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I'm really new to DDD and trying to grasp some of the concepts.

Could someone explain me the idea behind Domain Modeling in DDD.

I have already gone through wikipedia explanation: http://en.wikipedia.org/wiki/Domain_model but still seems like there are some gray areas in my understanding.

Based on what I understood, domain modeling involves building a model around the business entities to express their relationships, express the entities that participate in the model etc..

Isn't this something that has been in practice always? in Object Oriented world, you model business entities into classes, objects etc.. and build the software around this.

What I do not understand is the emphasis Domain Modeling gets in DDD. Is it the same object/class modeling that you find in OO world, or is this something new to DDD ? How does it differ from Object Oriented design/modeling?

Your answers are highly appreciated.

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up vote 2 down vote accepted

One distinction is that a "proper" implementation of the Domain Model Pattern in DDD is isolated from cross-cutting concerns.

For example, it contains nothing to do with databases or other persistence. Where it contains validation logic, it is business validation, not "does the name exceed the column length?" validation.

The idea is that the domain model encapsulates "the business" -- in business terms ("ubiquitous language"), to the extent possible -- and exposes relevant aspects of the business to "the program" without acquiescing to the needs of the software.

On the flip side, "the software" is concerned with IO, UI, and the like, but delegates all business logic to the domain model.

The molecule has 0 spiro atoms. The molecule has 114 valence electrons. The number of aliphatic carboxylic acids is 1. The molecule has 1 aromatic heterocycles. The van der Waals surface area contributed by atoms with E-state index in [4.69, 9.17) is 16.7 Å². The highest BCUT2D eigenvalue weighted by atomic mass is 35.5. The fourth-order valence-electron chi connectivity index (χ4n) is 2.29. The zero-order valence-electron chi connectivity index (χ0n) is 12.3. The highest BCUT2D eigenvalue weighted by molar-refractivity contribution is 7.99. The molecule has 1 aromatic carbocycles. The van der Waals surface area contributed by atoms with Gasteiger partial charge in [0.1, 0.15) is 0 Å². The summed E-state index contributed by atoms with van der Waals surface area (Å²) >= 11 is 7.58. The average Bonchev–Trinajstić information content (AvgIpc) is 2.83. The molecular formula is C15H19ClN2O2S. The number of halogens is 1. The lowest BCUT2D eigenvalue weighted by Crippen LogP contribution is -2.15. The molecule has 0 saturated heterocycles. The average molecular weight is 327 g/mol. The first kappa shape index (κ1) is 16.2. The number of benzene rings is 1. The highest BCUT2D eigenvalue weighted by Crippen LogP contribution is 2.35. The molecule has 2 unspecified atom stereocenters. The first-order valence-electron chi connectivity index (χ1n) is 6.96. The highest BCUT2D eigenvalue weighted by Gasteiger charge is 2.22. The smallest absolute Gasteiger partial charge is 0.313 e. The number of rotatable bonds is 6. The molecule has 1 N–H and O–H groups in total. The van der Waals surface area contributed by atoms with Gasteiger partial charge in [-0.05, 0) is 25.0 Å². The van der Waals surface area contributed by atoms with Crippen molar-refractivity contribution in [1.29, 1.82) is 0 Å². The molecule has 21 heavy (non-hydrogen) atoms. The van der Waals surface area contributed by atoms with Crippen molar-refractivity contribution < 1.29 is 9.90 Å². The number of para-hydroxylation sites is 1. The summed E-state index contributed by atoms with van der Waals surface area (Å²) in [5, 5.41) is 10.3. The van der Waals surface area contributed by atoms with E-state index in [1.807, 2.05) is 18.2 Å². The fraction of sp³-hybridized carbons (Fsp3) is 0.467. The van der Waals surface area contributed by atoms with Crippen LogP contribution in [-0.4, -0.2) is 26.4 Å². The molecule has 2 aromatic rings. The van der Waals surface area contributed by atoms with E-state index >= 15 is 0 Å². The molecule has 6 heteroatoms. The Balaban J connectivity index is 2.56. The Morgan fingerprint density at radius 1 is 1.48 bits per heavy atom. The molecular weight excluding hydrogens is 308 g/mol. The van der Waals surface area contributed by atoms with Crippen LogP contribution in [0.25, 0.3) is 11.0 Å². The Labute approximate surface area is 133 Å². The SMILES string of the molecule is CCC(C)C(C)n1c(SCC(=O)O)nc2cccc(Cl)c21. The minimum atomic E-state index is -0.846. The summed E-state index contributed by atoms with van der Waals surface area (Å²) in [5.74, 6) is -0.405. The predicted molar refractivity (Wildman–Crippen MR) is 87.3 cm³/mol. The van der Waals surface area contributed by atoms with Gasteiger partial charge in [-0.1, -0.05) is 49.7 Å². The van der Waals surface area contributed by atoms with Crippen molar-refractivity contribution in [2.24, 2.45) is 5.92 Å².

In principle, you can wrap your domain model up in an assembly and use it across multiple applications. When business rules change, as they do, you have one very logical place in which to affect the changes (because the model is a 1:1 or nearly-so representation of the relevant aspects of the business and is described in the same terms as the business).

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The Domain in DDD does not need to be implemented in OO. In my experience an OO domain model is usually best, but there are very valid examples of situations in which it may not be.

You might implement a domain in rules, with a rule engine (example in The Netherlands where this is done for a large mortgage application). Or you might do it in a functional language. The essence is that your domain, in however fashion it is implemented, is isolated from what I usually call the technical aspects of your application (or, as the previous answer calls it, cross-cutting concerns, although I think there may very well be cross-cutting concerns within a domain). An isolating layer, which may be implemented using adapters, makes the domain as much as possible, even completely, independent from the technicalities. This layer usually leverages patterns such as Facade and Observer.

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